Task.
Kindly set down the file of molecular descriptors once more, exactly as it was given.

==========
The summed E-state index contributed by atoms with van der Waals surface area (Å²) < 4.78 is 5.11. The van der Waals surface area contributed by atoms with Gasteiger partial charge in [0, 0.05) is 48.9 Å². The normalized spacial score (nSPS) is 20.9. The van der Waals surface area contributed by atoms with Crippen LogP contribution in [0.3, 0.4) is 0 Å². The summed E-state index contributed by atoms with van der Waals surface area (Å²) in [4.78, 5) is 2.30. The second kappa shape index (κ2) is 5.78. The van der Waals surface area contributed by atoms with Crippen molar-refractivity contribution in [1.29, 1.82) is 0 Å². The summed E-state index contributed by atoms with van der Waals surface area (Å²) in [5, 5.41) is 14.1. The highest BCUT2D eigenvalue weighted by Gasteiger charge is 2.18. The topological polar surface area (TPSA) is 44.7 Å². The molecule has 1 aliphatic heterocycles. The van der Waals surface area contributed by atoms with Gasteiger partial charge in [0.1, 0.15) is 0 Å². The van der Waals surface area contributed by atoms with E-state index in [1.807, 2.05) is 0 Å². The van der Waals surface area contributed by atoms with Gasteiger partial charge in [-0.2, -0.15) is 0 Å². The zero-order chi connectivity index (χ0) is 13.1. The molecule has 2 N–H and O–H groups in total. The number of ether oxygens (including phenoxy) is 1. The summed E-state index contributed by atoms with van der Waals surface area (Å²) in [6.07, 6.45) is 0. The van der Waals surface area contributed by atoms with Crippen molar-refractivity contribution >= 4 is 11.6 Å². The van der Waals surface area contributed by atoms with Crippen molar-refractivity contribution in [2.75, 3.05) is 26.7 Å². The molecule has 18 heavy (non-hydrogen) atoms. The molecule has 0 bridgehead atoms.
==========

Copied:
The summed E-state index contributed by atoms with van der Waals surface area (Å²) < 4.78 is 5.11. The van der Waals surface area contributed by atoms with Gasteiger partial charge in [0, 0.05) is 48.9 Å². The normalized spacial score (nSPS) is 20.9. The van der Waals surface area contributed by atoms with Crippen LogP contribution in [0.3, 0.4) is 0 Å². The summed E-state index contributed by atoms with van der Waals surface area (Å²) in [4.78, 5) is 2.30. The second kappa shape index (κ2) is 5.78. The van der Waals surface area contributed by atoms with Crippen molar-refractivity contribution in [1.29, 1.82) is 0 Å². The summed E-state index contributed by atoms with van der Waals surface area (Å²) in [5, 5.41) is 14.1. The highest BCUT2D eigenvalue weighted by Gasteiger charge is 2.18. The topological polar surface area (TPSA) is 44.7 Å². The molecule has 1 aliphatic heterocycles. The van der Waals surface area contributed by atoms with Gasteiger partial charge in [0.1, 0.15) is 0 Å². The van der Waals surface area contributed by atoms with E-state index in [1.807, 2.05) is 0 Å². The van der Waals surface area contributed by atoms with Gasteiger partial charge in [-0.2, -0.15) is 0 Å². The zero-order chi connectivity index (χ0) is 13.1. The molecule has 2 N–H and O–H groups in total. The number of ether oxygens (including phenoxy) is 1. The summed E-state index contributed by atoms with van der Waals surface area (Å²) in [6.07, 6.45) is 0. The van der Waals surface area contributed by atoms with Crippen molar-refractivity contribution >= 4 is 11.6 Å². The van der Waals surface area contributed by atoms with Crippen molar-refractivity contribution in [2.75, 3.05) is 26.7 Å². The molecule has 18 heavy (non-hydrogen) atoms. The molecule has 0 bridgehead atoms.